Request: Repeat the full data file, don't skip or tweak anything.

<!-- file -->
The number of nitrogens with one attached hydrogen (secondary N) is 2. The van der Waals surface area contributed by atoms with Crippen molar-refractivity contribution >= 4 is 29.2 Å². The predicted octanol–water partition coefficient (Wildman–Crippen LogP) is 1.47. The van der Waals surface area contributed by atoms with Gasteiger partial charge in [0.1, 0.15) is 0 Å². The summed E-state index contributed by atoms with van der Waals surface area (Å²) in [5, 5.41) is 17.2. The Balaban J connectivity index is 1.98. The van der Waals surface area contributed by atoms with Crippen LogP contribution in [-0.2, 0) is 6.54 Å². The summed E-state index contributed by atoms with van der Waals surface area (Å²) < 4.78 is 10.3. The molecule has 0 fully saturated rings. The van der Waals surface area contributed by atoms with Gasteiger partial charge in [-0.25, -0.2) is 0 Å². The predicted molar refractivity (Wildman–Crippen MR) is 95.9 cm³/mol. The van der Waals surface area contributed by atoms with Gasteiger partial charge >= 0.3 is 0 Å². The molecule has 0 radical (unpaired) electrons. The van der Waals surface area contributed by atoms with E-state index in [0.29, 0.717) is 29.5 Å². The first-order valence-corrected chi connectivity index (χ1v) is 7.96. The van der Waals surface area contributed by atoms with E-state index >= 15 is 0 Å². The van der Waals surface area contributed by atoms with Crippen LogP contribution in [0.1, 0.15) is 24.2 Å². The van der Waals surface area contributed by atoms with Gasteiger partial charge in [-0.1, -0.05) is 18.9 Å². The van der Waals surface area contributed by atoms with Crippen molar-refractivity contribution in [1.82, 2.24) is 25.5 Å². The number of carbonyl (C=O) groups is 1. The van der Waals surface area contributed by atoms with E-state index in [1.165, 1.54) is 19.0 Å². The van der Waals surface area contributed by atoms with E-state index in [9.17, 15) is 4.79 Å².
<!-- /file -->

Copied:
The number of nitrogens with one attached hydrogen (secondary N) is 2. The van der Waals surface area contributed by atoms with Crippen molar-refractivity contribution >= 4 is 29.2 Å². The predicted octanol–water partition coefficient (Wildman–Crippen LogP) is 1.47. The van der Waals surface area contributed by atoms with Gasteiger partial charge in [0.1, 0.15) is 0 Å². The summed E-state index contributed by atoms with van der Waals surface area (Å²) in [5, 5.41) is 17.2. The Balaban J connectivity index is 1.98. The van der Waals surface area contributed by atoms with Crippen LogP contribution in [-0.2, 0) is 6.54 Å². The summed E-state index contributed by atoms with van der Waals surface area (Å²) < 4.78 is 10.3. The molecule has 0 fully saturated rings. The van der Waals surface area contributed by atoms with Gasteiger partial charge in [-0.25, -0.2) is 0 Å². The predicted molar refractivity (Wildman–Crippen MR) is 95.9 cm³/mol. The van der Waals surface area contributed by atoms with Gasteiger partial charge >= 0.3 is 0 Å². The molecule has 0 radical (unpaired) electrons. The van der Waals surface area contributed by atoms with E-state index in [0.29, 0.717) is 29.5 Å². The first-order valence-corrected chi connectivity index (χ1v) is 7.96. The van der Waals surface area contributed by atoms with E-state index >= 15 is 0 Å². The van der Waals surface area contributed by atoms with Crippen LogP contribution in [0.1, 0.15) is 24.2 Å². The van der Waals surface area contributed by atoms with Gasteiger partial charge in [-0.1, -0.05) is 18.9 Å². The van der Waals surface area contributed by atoms with Crippen molar-refractivity contribution in [1.82, 2.24) is 25.5 Å². The number of carbonyl (C=O) groups is 1. The van der Waals surface area contributed by atoms with E-state index in [1.165, 1.54) is 19.0 Å². The van der Waals surface area contributed by atoms with E-state index in [9.17, 15) is 4.79 Å².